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Breaking Down the Technical Cleanliness Workflow Part 1: Preparation

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Extraction, filtration, drying, and weighing

Precision components must be free of contaminants to work properly. Parts that are made with unclean components can fail prematurely. Technical cleanliness is the process of measuring the level of contamination from these particles to help ensure high-quality finished products. In the first of this six-part blog series, we will take a close look at the first step of the technical cleanliness workflow—preparation (extraction, filtration, drying, and weighing). First, let’s look at where preparation fits into the overall technical cleanliness inspection process:

  • Preparation
    • Extraction
    • Filtration
    • Drying and weighing
  • Inspection
    • Image acquisition
    • Particle detection
    • Particle size measurement and classification
    • Particle count extrapolation and normalization
    • Contamination level calculation
    • Cleanliness code definition
    • Maximum approval check
    • Separation of reflective and nonreflective particles
    • Fiber identification
    • Results review
    • Reporting

Extraction

The components to be tested are placed in an extraction cabinet in a clean room, and any contaminant particles or residues are removed via flood, squirt, rinse, or ultrasonic bath.

For the vast number of functionally relevant components in automobiles, extraction with a liquid is suitable. The rinsing liquid must be compatible with the component as well as the filtration device.

Note that the extraction cabinet must be cleaned regularly to avoid becoming a source of contamination. For this reason, the empty cabinet is flushed several times. The washing rinse is then filtered and examined for particles. The amount of residue becomes constant after 3 to 4 washing cycles, which results in a background value for the given configuration (rinse, cabinet, and filter). It is sufficient to weigh the filter membranes to obtain this blank value.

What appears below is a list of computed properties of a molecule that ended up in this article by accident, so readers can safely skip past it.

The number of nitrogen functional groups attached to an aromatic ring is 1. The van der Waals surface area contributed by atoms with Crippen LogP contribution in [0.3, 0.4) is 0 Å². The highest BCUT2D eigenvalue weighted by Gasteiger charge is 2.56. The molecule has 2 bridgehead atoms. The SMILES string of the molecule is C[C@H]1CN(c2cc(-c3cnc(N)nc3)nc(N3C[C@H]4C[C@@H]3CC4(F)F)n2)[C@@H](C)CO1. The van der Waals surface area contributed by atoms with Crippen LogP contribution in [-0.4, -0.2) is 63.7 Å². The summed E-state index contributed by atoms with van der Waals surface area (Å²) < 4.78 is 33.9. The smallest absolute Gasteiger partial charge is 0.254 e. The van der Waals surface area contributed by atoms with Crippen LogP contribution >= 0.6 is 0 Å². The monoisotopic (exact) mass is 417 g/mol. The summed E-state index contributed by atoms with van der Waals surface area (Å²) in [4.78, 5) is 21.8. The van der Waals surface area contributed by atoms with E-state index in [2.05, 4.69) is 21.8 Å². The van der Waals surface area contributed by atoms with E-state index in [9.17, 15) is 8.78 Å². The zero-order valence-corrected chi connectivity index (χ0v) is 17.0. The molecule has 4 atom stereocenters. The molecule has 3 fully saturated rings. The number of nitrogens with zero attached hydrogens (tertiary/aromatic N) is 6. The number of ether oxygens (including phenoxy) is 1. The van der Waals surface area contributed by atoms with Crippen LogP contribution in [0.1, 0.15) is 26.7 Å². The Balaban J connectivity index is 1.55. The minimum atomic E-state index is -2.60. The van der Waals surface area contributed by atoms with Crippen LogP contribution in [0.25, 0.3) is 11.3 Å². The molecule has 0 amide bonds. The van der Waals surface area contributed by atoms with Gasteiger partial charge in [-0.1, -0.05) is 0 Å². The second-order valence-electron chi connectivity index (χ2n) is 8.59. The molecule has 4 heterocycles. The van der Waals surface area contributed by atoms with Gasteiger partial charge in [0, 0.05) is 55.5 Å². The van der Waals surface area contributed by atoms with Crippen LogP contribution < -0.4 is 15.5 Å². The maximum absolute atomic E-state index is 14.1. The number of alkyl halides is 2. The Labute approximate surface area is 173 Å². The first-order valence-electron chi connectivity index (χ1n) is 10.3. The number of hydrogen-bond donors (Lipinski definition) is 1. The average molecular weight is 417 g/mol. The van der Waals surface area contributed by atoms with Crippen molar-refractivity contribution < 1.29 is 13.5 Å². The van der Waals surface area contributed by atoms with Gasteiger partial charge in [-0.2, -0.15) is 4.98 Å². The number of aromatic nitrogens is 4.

Filtration

The washing rinse is filtered through a membrane, and the extracted particles are collected on the filter. This filter is clamped in a holder that is part of the extraction cabinet.

If the washing rinse is an oil, it’s filtered directly. A defined quantity (about 50 ml) of oil is drawn through a vacuum filter holder. The particles remain behind on the filter.

It’s important to note that a filter will not usually be covered completely with residue particles (the border of the filter is covered by a seal that results in a reduced flow-through area).

Typical cross-section of a wind turbine blade
A filter membrane clamped and in use with an extraction cabinet

Filter sizes vary from 25 mm to 90 mm in diameter. The typical filter size and quasi-standard for technical cleanliness is 47 mm. Filter membrane materials include:

  • Cellulose: Excellent compatibility with aqueous solutions
  • Polyester: Uniform image background; easy to set threshold for particle detection
  • Glass fiber: Ideal for solutions with high levels of suspended solids or high viscosity
  • Nylon mesh: Very good resistance to almost all solvents; needs a white support layer as it is transparent
Cellulose filter membrane
Cellulose filter membrane
Polyester filter membrane
Polyester filter membrane
Glass fiber filter membrane
Glass fiber filter membrane
Nylon mesh filter membrane
Nylon mesh filter membrane

Drying and Weighing

The filter membrane is dried in preparation for further analysis. The rinse fluid or oil can be removed using an exsiccator (a desiccator), a drying oven, or dedicated equipment.

The dried filter membrane (with all impurities on it) is then weighed using an analytical balance with an integrated windshield. The gravimetric result gives the first value for the residue particles, but the size, shape, and other particle parameters are still unknown.

The weighted filter membrane is next mounted on a filter holder, ready for the next phase of the technical cleanliness inspection process—image acquisition. Check back for Image Acquisition and Particle Measurement, part two of six in our "Breaking Down the Technical Cleanliness Workflow" blog series.

Product Applications Manager, Olympus Corporation of the Americas, Scientific Solutions Group

A member of the Olympus team since 2016, Hamish provides product and application support for Olympus industrial microscope systems throughout the Americas. He is an expert in inspection applications, image analysis, measurement, and reporting, as well as custom optical solutions, with an emphasis on technical cleanliness and semiconductor equipment.

December 18, 2017
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